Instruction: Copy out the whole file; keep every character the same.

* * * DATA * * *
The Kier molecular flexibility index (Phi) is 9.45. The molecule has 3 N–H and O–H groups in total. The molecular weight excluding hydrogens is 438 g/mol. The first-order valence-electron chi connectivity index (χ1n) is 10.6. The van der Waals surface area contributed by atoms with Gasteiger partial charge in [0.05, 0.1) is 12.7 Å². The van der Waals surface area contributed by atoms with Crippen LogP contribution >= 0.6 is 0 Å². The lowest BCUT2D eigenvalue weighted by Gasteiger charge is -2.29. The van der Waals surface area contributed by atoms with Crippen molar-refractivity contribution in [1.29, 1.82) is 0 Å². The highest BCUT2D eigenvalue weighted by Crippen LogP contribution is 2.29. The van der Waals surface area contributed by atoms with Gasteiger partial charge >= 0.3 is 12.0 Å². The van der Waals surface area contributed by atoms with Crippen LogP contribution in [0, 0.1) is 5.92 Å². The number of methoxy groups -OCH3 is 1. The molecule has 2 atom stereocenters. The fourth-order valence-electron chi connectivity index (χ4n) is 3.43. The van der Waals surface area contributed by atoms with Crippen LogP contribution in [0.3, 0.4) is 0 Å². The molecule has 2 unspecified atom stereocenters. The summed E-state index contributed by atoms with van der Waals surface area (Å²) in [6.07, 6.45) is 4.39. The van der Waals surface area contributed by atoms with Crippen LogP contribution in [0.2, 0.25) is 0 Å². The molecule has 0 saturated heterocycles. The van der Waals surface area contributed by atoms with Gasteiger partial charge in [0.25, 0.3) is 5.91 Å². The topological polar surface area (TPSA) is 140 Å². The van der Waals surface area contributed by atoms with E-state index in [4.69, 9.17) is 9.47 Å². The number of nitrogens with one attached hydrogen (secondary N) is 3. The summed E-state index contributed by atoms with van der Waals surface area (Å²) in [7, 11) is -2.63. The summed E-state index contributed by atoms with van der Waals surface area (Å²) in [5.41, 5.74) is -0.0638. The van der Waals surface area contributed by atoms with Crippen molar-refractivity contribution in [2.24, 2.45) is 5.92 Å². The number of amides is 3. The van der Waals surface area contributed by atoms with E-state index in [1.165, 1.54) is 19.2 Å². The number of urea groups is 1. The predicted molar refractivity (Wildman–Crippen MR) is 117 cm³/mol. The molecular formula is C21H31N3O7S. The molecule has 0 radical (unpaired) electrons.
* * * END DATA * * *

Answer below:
The Kier molecular flexibility index (Phi) is 9.45. The molecule has 3 N–H and O–H groups in total. The molecular weight excluding hydrogens is 438 g/mol. The first-order valence-electron chi connectivity index (χ1n) is 10.6. The van der Waals surface area contributed by atoms with Gasteiger partial charge in [0.05, 0.1) is 12.7 Å². The van der Waals surface area contributed by atoms with Crippen LogP contribution >= 0.6 is 0 Å². The lowest BCUT2D eigenvalue weighted by Gasteiger charge is -2.29. The van der Waals surface area contributed by atoms with Crippen molar-refractivity contribution in [1.29, 1.82) is 0 Å². The highest BCUT2D eigenvalue weighted by Crippen LogP contribution is 2.29. The van der Waals surface area contributed by atoms with Gasteiger partial charge >= 0.3 is 12.0 Å². The van der Waals surface area contributed by atoms with Crippen LogP contribution in [0, 0.1) is 5.92 Å². The number of methoxy groups -OCH3 is 1. The molecule has 2 atom stereocenters. The fourth-order valence-electron chi connectivity index (χ4n) is 3.43. The van der Waals surface area contributed by atoms with Crippen LogP contribution in [0.3, 0.4) is 0 Å². The molecule has 2 unspecified atom stereocenters. The summed E-state index contributed by atoms with van der Waals surface area (Å²) in [6.07, 6.45) is 4.39. The van der Waals surface area contributed by atoms with Crippen LogP contribution in [0.2, 0.25) is 0 Å². The molecule has 0 saturated heterocycles. The van der Waals surface area contributed by atoms with Gasteiger partial charge in [0.25, 0.3) is 5.91 Å². The topological polar surface area (TPSA) is 140 Å². The van der Waals surface area contributed by atoms with E-state index in [4.69, 9.17) is 9.47 Å². The number of nitrogens with one attached hydrogen (secondary N) is 3. The summed E-state index contributed by atoms with van der Waals surface area (Å²) in [7, 11) is -2.63. The summed E-state index contributed by atoms with van der Waals surface area (Å²) in [5.41, 5.74) is -0.0638. The van der Waals surface area contributed by atoms with Crippen molar-refractivity contribution in [2.24, 2.45) is 5.92 Å². The number of amides is 3. The van der Waals surface area contributed by atoms with E-state index in [1.165, 1.54) is 19.2 Å². The number of urea groups is 1. The predicted molar refractivity (Wildman–Crippen MR) is 117 cm³/mol. The molecular formula is C21H31N3O7S. The molecule has 0 radical (unpaired) electrons.